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NEWS IN BRIEF: Numark; Inverness pharmacy; NHS culture change; Middle-class children; Social care


10 Dec 2015

Numark responds to e-cig prescriptions

Pharmacists have been left in a quandary following the news that e-cigarettes will be available on prescription from 2016 onwards.

The comment was made by managing director of Numark John D’Arcy who has said that while e-Voke has been licensed there are still many unlicensed products on the market.

Many of the profession want to offer e cigarettes to smokers wanting to quit and especially to those people who have tried other methods without success as well as those who want to switch from other products.

“Traditional cigarettes are a killer, and so any alternative that is likely to be safer has to be a preferred option. It is therefore right that smokers who want to adopt a safer strategy, should be able to get access to these products.

“And to do so from a pharmacy, provides the opportunity to get simultaneous advice and support from a qualified healthcare professional,” he said.

Campaign for new pharmacy succeeds

A new pharmacy in an Inverness neighbourhood has been approved by NHS Highland after years of demand from locals, The Press and Journal has reported.

The health board confirmed yesterday that its pharmacy committee had granted approval to Green+Healthcare to open up the new chemists in Dalneigh. The pharmacy is planned for the area’s long-closed former post office at Laurel Avenue, which had been the subject of a failed bid in 2013.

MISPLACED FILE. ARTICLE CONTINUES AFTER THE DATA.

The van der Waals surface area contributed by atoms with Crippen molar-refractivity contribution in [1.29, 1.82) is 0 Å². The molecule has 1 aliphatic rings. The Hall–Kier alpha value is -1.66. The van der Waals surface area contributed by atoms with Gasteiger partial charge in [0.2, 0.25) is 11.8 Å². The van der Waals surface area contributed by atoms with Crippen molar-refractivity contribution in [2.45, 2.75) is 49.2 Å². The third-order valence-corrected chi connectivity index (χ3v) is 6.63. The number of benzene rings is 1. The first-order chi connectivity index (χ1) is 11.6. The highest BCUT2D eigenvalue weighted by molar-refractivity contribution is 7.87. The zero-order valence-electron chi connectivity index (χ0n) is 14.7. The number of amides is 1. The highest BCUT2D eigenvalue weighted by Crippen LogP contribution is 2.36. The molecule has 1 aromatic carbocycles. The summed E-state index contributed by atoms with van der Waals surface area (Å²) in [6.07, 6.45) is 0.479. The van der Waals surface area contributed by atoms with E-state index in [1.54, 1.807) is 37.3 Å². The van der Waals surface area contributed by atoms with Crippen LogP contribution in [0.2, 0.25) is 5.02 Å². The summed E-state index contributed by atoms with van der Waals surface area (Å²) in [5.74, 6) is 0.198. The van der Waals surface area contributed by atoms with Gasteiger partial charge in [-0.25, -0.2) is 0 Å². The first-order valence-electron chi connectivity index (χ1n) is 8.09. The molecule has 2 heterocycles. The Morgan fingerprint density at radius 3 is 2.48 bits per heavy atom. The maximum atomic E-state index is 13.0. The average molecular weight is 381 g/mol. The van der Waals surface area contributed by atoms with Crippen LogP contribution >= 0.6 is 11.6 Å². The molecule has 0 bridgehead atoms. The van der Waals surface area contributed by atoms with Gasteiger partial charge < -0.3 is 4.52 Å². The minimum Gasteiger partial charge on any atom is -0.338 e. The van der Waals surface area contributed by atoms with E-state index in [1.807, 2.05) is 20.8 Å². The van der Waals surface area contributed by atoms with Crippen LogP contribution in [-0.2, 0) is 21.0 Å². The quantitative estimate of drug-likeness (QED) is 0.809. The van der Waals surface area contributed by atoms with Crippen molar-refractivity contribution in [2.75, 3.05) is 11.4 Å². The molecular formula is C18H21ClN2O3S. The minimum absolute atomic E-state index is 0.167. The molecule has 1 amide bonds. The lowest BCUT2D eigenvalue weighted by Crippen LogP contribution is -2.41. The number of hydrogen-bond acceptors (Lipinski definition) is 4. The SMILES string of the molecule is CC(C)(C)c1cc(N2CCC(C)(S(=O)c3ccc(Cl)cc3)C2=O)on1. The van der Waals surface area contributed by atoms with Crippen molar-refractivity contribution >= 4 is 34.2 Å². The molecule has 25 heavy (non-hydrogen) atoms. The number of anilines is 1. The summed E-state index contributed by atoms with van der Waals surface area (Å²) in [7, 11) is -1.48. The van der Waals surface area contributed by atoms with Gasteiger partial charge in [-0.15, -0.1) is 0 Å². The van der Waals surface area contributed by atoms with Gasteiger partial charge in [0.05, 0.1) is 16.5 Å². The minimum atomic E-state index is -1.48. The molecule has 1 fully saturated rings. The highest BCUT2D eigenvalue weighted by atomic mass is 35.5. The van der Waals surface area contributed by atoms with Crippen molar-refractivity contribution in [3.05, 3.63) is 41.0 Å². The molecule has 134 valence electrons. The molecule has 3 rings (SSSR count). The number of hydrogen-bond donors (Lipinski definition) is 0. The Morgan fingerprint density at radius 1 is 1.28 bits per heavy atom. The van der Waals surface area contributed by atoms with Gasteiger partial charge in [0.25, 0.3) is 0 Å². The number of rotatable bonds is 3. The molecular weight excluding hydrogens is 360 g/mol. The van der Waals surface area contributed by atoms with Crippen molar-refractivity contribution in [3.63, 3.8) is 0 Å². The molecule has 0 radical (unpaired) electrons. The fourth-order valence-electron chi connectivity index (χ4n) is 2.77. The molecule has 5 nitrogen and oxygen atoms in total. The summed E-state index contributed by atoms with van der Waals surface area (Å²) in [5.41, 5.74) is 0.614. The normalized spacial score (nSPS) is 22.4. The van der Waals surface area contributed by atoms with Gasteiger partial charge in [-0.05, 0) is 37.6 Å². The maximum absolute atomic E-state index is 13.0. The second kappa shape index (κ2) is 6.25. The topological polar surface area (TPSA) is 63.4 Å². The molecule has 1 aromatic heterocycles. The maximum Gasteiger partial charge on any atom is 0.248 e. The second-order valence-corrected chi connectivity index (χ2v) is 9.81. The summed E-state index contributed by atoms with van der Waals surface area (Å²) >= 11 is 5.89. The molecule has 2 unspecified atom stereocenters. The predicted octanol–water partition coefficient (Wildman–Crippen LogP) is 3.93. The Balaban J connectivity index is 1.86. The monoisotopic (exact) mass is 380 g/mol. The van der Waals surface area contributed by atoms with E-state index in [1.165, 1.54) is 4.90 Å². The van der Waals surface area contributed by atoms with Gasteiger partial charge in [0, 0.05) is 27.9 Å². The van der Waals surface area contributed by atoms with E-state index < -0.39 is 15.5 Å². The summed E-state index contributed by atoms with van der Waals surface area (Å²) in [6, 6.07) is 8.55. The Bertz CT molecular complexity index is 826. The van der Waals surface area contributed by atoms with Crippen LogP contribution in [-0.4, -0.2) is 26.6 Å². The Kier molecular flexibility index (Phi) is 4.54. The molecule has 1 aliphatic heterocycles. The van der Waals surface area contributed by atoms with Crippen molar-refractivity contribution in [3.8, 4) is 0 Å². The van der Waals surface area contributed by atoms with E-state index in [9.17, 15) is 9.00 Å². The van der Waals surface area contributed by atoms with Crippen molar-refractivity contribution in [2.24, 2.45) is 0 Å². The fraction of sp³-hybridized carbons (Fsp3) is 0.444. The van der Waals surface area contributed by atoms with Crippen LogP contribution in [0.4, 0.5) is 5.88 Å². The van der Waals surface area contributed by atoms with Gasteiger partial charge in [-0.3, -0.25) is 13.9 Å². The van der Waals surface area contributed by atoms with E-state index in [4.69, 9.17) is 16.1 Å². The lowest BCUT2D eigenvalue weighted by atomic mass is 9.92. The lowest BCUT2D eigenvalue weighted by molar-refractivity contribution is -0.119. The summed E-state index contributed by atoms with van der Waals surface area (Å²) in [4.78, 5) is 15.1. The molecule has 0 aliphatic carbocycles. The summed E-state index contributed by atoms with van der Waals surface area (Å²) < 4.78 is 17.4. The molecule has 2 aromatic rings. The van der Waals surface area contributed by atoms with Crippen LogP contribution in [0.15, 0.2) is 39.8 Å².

NHS needs culture change

Further culture change within the NHS is required to improve patient safety and reduce infections, the All-Party Parliamentary Group (APPG) for Patient Safety was told. Ben Gummer MP, Parliamentary Under-Secretary of State for Care Quality, warned that while there is a growing energy to put patient safety front and centre of the NHS, much more still needs to be done.

Middles-class children more likely to drink

Middle-class parents risk turning their children into alcoholics by offering them drinks at home, The Times has reported.

Government research showed that affluent teenagers were twice as likely as the poorest to be regular drinkers.

Young people from middle-class backgrounds are also more likely to have tried alcohol and to continue with the habit once they have started, said the survey of 120,000 15-year-olds.

Call for social care crisis talks

Leading care and health bodies are demanding crisis talks with ministers over the unravelling of measures in George Osborne’s spending review that were supposed to prop up the tottering social care system the Guardian has reported.

Four groups representing care and health organisations are warning of an accelerating rate of closures of care homes and companies providing homecare.

Their warnings follow analysis by the two most respected NHS thinktanks which declared Osborne’s support package “another setback for people who need social care”.

In a letter to Osborne, health secretary Jeremy Hunt communities and local government secretary Greg Clarke, the groups call for urgent talks and say they want in particular to know what happened to £6bn that the government said in July it would save by postponing the introduction of a cap on individual care costs to 2020.


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